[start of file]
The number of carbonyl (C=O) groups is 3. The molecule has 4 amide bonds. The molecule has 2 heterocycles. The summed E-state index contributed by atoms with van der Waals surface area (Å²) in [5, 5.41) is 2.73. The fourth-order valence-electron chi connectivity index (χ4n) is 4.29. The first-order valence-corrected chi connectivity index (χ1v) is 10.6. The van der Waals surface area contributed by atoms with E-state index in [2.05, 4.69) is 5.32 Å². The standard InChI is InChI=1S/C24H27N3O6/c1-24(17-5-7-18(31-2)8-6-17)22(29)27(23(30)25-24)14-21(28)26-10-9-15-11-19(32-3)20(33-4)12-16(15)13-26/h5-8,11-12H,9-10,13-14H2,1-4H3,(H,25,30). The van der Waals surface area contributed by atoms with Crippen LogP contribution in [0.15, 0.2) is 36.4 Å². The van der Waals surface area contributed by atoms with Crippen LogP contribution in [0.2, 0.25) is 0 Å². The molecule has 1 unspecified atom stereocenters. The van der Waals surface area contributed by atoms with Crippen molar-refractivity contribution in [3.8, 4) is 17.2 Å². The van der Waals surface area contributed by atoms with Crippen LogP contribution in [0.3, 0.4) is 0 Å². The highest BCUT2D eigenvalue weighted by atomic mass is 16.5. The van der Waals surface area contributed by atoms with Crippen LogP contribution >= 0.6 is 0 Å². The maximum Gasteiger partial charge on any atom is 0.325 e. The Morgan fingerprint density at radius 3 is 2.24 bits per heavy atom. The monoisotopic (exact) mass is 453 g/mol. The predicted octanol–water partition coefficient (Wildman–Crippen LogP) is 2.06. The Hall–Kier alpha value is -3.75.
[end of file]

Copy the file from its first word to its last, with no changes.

The number of carbonyl (C=O) groups is 3. The molecule has 4 amide bonds. The molecule has 2 heterocycles. The summed E-state index contributed by atoms with van der Waals surface area (Å²) in [5, 5.41) is 2.73. The fourth-order valence-electron chi connectivity index (χ4n) is 4.29. The first-order valence-corrected chi connectivity index (χ1v) is 10.6. The van der Waals surface area contributed by atoms with E-state index in [2.05, 4.69) is 5.32 Å². The standard InChI is InChI=1S/C24H27N3O6/c1-24(17-5-7-18(31-2)8-6-17)22(29)27(23(30)25-24)14-21(28)26-10-9-15-11-19(32-3)20(33-4)12-16(15)13-26/h5-8,11-12H,9-10,13-14H2,1-4H3,(H,25,30). The van der Waals surface area contributed by atoms with Crippen LogP contribution in [0.15, 0.2) is 36.4 Å². The van der Waals surface area contributed by atoms with Crippen LogP contribution in [0.2, 0.25) is 0 Å². The molecule has 1 unspecified atom stereocenters. The van der Waals surface area contributed by atoms with Crippen molar-refractivity contribution in [3.8, 4) is 17.2 Å². The van der Waals surface area contributed by atoms with Crippen LogP contribution in [0.3, 0.4) is 0 Å². The highest BCUT2D eigenvalue weighted by atomic mass is 16.5. The van der Waals surface area contributed by atoms with Crippen LogP contribution >= 0.6 is 0 Å². The maximum Gasteiger partial charge on any atom is 0.325 e. The Morgan fingerprint density at radius 3 is 2.24 bits per heavy atom. The monoisotopic (exact) mass is 453 g/mol. The predicted octanol–water partition coefficient (Wildman–Crippen LogP) is 2.06. The Hall–Kier alpha value is -3.75.